APPENDIX 4
Note prepared by the Specialist Adviser on uncovered
interest rate parity (UIP)
The interest parity condition lies at the heart of
most explanations of how interest rates affect the exchange rate.
There is, however, much misunderstanding of how it operates. It
is commonly used to predict how the exchange rate will respond
to a change in interest rates, but considerable care needs to
be taken to get this right. The use that appears to be made of
UIP by the Monetary Policy Committee as reflected, for example,
in the Minutes of May and June 1999, illustrates this.
The UIP condition asserts that domestic interest
rates will equal foreign interest rates once their return has
been converted to domestic currency, in other words, adjusted
for the expected rate of change of the bilateral exchange rate
over the period of the investment. This assumes that investors
are risk neutral and there are no capital controls. Risk aversion
will add a risk premium to this relation. UIP implies that the
expected rate of depreciation of the exchange rate (measured as
the domestic price of foreign exchange—ie pounds per dollar
or euro) equals the interest differential between the domestic
and the foreign rate measured as domestic minus foreign. Thus
if the one year sterling interest rate exceeds the euro rate by
one percentage point, then sterling is expected to depreciate
over the next year by one percent unless interest rates change.
In other words, it predicts how the exchange rate is expected
to change in the future if there is no change in interest
rates
The UIP condition does not say, as is sometimes thought,
that a one percentage point increase in the sterling rate will
cause a one percent depreciation of the exchange rate. In fact,
in response to the higher return on sterling assets there would
be a capital inflow and sterling would appreciate, not depreciate.
Moreover, this would happen instantly. The explanation for this
can also be found in the UIP condition.
A logical consequence of UIP is that the current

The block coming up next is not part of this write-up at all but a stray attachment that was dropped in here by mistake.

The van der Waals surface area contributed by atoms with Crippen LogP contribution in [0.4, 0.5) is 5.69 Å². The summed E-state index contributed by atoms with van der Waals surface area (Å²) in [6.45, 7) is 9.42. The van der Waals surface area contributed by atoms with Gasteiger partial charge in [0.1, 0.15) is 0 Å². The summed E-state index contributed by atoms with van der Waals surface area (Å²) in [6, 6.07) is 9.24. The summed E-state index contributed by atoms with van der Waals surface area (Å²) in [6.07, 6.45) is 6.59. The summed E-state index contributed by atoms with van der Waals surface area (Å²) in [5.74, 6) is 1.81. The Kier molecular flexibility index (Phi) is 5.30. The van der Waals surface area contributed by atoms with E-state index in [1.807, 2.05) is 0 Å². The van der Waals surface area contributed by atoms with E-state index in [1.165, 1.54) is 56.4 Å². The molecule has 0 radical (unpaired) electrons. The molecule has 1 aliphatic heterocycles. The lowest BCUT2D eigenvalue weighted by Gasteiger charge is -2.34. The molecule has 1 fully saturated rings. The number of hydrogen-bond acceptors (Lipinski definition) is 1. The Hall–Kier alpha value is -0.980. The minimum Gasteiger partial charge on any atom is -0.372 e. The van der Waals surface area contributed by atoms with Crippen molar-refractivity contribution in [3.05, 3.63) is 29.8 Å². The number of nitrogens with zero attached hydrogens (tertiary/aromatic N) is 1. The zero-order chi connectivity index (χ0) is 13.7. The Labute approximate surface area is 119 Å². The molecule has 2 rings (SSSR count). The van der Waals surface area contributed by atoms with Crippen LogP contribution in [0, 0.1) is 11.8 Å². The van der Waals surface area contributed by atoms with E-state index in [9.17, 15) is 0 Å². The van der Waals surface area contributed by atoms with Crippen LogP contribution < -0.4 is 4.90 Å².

exchange rate can be expressed as the sum of all expected
future interest rate differentials, but measured now as foreign
minus domestic. Thus an increase in the current domestic interest
rate (or an expected increase in future rates) would cause sterling
to appreciate. The key to reconciling this apparent conflict
in the interpretation of UIP is that the increase in the interest
rate causes both the current and the expected future exchange
rate to appreciate, but the current appreciates more than the
future causing an expected future depreciation. This is the socalled
overshooting implication of UIP in which an increase in the domestic
interest rate causes an appreciation of the current exchange rate,
and an expected depreciation in the future.
To illustrate, since its inception in January 1999
the sterling short interest rate has exceeded the euro interest
rate implying an expected future depreciation of sterling against
the euro, yet sterling has appreciated over this period. One
possible explanation is that a widening of the interest differential
has also made sterling assets more attractive.
The Minutes of the Monetary Policy Committee of May
1999 (para. 25) state that "The central projection assumed
that sterling's effective exchange rate would depreciate in line
with uncovered interest parity (i.e. interest differentials)."
This would only be correct, however, if interest rates were held
constant. This type of argument could not be used if the MPC
changed the interest rate. The Minutes of June 1999 (para. 32)
suggest an attempt to retrieve the situation in the statement
"Some members of the Committee were uneasy, on empirical
grounds, about the use of the Uncovered Interest Parity assumption
in the central projection, and for them sterling's persistent
strength was not a surprise." This view is consistent with
the longlasting interest differential between United Kingdom
and euro interest rates. It would then, however, be at odds with
the argument that the recent strength of sterling was not due
to the MPC's interest rate policies.
It is a wellestablished fact that exchange rates
are very difficult to predict. This includes the precise response
of the exchange rate to a change in interest rates. It is clear
from the second implication of the UIP condition why this is.
If the exchange rate is the sum of current and all future interest
differentials then the weight given to the current interest differential
is likely to be quite small, and information (or rumours) likely
to affect future interest differentials could be far more important.
Arguably, uncertainty about future interest rates is the main
reason for the large error in forecasting the exchange rate, and
why a policy of exchange rate targeting is usually ineffective.
It follows that a temporary change in the interest
differential may have little effect. To have a significant impact
on the exchange rate, the current interest differential would
need to be thought a good predictor of future differentials. In
other words, the change in the current differential would need
to be thought longlasting. For example, if the interest rate
change were expected to last a year, then the impact effect on
the exchange rate, and hence inflation, in the first quarter would
be four times larger than if it were thought to last only one
quarter. And if the increase were sustained for the whole year,
so that market expectations were correct, the cumulative effect
after one year would be ten times larger. Even if the interest
rate change were reversed after one quarter, the larger impact
effect would remain in the system.